BOMA/Chicago Raises Concerns About Assessment Legislation
BOMA/Chicago's Ron Tabaczynski testified at House and Senate committees to oppose legislation introduced by Cook County Assessor Fritz Kaegi, voicing concerns about unforeseen shifts in tax burdens to commercial properties. The legislation would require income producing properties to submit income and expense data annually in electronic format. The data would be used to create a database for the development of capitalization rates that, along with other factors, will be applied to the mass appraisal process. It is not to collect and use the data to determine an individual building’s valuation, as happens in the appeal process.
Most recently, the House Revenue & Finance Committee Property Tax Subcommittee held a subject matter hearing on March 14 to discuss House Bill 2217. BOMA/Chicago testified at that hearing and cautioned legislators that while there may be merit to modernizing data collection, they should also recognize the great potential for sudden changes in assessment practices to cause unintended and unforeseen shifts in tax burdens. Those shifts can occur between and within different real estate classes and across neighborhoods, and they will create hardships for some taxpayers.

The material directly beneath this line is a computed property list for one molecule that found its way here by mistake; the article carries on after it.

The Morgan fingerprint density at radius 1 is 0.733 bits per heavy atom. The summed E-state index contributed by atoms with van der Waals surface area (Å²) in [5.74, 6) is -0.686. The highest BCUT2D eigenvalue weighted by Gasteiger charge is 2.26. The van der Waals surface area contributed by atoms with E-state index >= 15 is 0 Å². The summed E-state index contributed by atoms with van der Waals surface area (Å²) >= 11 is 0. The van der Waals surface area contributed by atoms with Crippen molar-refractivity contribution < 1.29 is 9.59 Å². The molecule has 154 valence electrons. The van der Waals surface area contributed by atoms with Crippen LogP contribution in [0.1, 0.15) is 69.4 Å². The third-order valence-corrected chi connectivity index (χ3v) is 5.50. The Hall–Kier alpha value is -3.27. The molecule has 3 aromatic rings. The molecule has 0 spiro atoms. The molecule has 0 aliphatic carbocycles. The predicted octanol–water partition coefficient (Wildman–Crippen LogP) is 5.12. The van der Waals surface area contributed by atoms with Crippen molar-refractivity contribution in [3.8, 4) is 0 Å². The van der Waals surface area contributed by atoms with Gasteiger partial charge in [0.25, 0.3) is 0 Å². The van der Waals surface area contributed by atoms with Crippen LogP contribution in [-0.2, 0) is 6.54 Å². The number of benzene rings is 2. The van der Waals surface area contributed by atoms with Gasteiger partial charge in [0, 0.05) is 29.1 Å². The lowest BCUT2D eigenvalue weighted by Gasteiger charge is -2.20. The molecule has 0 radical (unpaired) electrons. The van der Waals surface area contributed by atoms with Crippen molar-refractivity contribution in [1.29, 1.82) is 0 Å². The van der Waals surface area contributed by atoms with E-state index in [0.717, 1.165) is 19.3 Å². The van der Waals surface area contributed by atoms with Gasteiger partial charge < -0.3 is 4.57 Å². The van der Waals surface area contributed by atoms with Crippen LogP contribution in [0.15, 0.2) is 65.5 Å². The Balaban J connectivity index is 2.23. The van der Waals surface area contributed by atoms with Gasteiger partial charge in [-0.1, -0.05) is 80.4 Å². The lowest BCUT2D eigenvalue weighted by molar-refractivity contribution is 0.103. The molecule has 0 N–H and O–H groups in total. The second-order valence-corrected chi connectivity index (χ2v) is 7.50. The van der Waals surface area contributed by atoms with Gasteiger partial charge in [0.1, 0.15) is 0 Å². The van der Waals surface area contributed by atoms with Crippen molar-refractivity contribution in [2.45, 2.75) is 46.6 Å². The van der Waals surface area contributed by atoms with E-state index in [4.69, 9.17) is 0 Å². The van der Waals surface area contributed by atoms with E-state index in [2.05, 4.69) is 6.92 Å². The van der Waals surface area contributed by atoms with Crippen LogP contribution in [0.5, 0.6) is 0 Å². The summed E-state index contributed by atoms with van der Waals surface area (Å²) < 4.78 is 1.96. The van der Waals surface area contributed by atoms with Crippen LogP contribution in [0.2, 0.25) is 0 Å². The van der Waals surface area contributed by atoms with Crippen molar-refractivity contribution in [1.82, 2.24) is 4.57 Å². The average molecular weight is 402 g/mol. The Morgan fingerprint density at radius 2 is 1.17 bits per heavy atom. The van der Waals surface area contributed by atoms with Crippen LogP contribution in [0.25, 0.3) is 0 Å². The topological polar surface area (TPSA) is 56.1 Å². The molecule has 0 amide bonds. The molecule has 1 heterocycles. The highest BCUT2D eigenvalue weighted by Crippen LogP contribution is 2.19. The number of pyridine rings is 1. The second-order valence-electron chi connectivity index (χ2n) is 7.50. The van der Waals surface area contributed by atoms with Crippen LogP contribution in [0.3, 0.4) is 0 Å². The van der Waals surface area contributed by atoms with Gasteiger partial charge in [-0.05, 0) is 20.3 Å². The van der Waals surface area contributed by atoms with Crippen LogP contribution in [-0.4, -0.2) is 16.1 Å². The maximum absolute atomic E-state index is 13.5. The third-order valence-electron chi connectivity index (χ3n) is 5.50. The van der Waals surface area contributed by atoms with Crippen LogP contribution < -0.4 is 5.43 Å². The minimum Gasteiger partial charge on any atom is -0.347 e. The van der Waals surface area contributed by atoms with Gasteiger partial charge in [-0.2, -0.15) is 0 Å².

BOMA/Chicago also provided similar testimony at a Senate hearing on identical legislation, Senate Bill 1379.
BOMA/Chicago has also voiced concerns about privacy and data security as well as how the data will actually be used in the valuation process. Concerns about substantial financial penalties were already addressed in an amendment.
Legislators are moving carefully on the legislation. While the Senate Committee did pass Senate Bill 1379 unanimously, it did so with the intent to give the full Senate the opportunity to amend it on second reading and then bring it back to the Committee for further consideration.